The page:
HT Picks; New Reads - Hindustan Times
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HT Picks; New Reads

ByHT Team
Mar 31, 2023 05:42 PM IST

On the reading list this week is a book on Hindi cinema in the 1980s, another on the life of the master of the nagasvaram and the genre of periya melam in south Indian classical music, and a history of censorship, hate speech, and majoritarianism in post-Partition South Asia

The many lives of 1980s Bombay cinema

The story of a disruptive decade in Hindi cinema, the life of the master of the nagasvaram, and a history of censorship, hate speech, and majoritarianism in post-Partition South Asia feature on this week’s pick of interesting reads. (HT Team)
The story of a disruptive decade in Hindi cinema, the life of the master of the nagasvaram, and a history of censorship, hate speech, and majoritarianism in post-Partition South Asia feature on this week’s pick of interesting reads. (HT Team)

392pp, ₹599; Speaking Tiger (The fascinating story of perhaps the most disruptive decade of Hindi cinema)
392pp, ₹599; Speaking Tiger (The fascinating story of perhaps the most disruptive decade of Hindi cinema)

The 1980s. In Hindi cinema, it was the decade of the dark and powerful police drama Ardh Satya. It was the decade of the kitschy excess of the action comedy Himmatwala. It was a decade of opposites.

It was a time when the best of New Wave 2.0 won acclaim and awards across the globe, and B-grade “sex films” drew crowds into rundown small-town theatres; when ridiculous lyrics set to “disco music” created massive chartbusters, and the poetry of Kabir, Tulsidas and Faiz also found space in film songs.

It was a time when Amitabh Bachchan’s injury had all of India praying for a miracle; when Peter Pan Jeetendra was spending more time shooting in Madras than in Bombay; when Rekha still ruled but Sridevi was rising to superstardom; when Naseer, Shabana, Om and Smita were the Fab Four of art house cinema; when the flamboyant dancing stars Mithun and Govinda brought a whole new aesthetic to Bollywood; when north and south met and mated like never before.

It was a time of furious change beyond the silver screen, too: video cassettes brought cinema to drawing rooms and bedrooms; television and one-day cricket emerged as fierce competition to films; piracy put movie theatres in crisis; film stars were elected to the Indian Parliament in surprising numbers.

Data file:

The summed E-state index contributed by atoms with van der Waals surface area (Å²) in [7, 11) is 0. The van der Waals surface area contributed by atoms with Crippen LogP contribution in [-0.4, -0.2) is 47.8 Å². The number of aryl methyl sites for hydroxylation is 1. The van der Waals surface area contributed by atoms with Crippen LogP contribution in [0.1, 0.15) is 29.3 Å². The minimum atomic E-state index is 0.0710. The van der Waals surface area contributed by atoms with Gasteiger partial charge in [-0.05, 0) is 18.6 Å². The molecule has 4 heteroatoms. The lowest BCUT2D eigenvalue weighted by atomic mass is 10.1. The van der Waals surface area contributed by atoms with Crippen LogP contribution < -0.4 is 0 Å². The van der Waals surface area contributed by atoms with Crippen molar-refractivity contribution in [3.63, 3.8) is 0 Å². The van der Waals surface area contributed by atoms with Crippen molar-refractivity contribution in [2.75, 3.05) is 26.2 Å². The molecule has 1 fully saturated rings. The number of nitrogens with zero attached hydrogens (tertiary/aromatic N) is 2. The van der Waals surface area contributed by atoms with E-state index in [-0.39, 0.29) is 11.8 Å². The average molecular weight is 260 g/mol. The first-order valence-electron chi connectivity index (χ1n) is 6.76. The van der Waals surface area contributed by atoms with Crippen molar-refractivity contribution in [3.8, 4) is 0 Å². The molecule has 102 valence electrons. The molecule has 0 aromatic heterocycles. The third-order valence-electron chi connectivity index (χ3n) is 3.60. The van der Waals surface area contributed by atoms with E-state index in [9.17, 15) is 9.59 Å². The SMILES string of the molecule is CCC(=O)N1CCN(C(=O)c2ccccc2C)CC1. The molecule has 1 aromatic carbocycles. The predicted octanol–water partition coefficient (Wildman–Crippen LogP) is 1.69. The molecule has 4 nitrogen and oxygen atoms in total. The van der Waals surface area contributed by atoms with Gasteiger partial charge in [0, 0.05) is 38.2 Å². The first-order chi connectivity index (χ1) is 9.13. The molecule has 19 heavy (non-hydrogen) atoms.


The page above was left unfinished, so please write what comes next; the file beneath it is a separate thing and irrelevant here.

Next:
In this thoroughly researched and entertaining book, Avijit Ghosh, author of the acclaimed best sellers Cinema Bhojpuri and 40 Retakes, narrates the fascinating story of perhaps the most eventful, disruptive and transformative decade of Hindi cinema.*

On the master of the nagasvaram

464pp, ₹599; Speaking Tiger (On the life of the master of nagasvaram, TN Rajarattinam Pillai and an ethnographic account of Periya Melam)
464pp, ₹599; Speaking Tiger (On the life of the master of nagasvaram, TN Rajarattinam Pillai and an ethnographic account of Periya Melam)

Terada Yoshitaka, professor emeritus at the National Museum of Ethnology, Osaka, Japan, began his journey with South Indian music with a rather simple query. Why had Periya Melam (the traditional musical genre featuring the nagasvaram and the tavil), which is considered to be extremely important in the religious and social life of South Indian Hindus, been neglected by both Indian and non-Indian scholars? As he began his field research, Terada realised that the history of Periya Melam is inextricably linked with the life of the master of nagasvaram, TN Rajarattinam Pillai (1989-1956).TN Rajarattinam Pillai: Charisma, Caste Rivalry and the Contested Past in South Indian Music focuses on the influential artist’s life and work, illuminating important aspects of caste-based relations in South Indian music. Backed by extensive field research and scholarship, this book is also a pioneering ethnographic account of Periya Melam, its practitioners and the significant changes in the genre that took place in the twentieth century.*

Secularism and belonging in South Asia

352pp, ₹699; Harvard University Press (An insightful history of censorship, hate speech, and majoritarianism in post-Partition South Asia)
352pp, ₹699; Harvard University Press (An insightful history of censorship, hate speech, and majoritarianism in post-Partition South Asia)

At the time of the India-Pakistan Partition in 1947, it was widely expected that India would be secular, home to members of different religious traditions and communities, whereas Pakistan would be a homeland for Muslims and an Islamic state. 75 years later, India could be on the precipice of declaring itself a Hindu state, and Pakistan has drawn ever narrower interpretations of what it means to be an Islamic republic. Bangladesh, the former eastern wing of Pakistan, has swung between professing secularism and Islam.Neeti Nair assesses landmark debates since Partition — debates over the constitutional status of religious minorities and the meanings of secularism and Islam that have evolved to meet the demands of populist electoral majorities. She crosses political and territorial boundaries to bring together cases of censorship in India, Pakistan, and Bangladesh, each involving claims of “hurt sentiments” on the part of individuals and religious communities. Such cases, while debated in the subcontinent’s courts and parliaments, are increasingly decided on its streets in acts of vigilantism.Hurt Sentiments offers historical context to illuminate how claims of hurt religious sentiments have been weaponized by majorities. Disputes over hate speech and censorship, Nair argues, have materially influenced questions of minority representation and belonging that Partition was supposed to have resolved. Meanwhile, growing legal recognition and political solicitation of religious sentiments have fuelled a secular resistance.*

*All copy from book flap.

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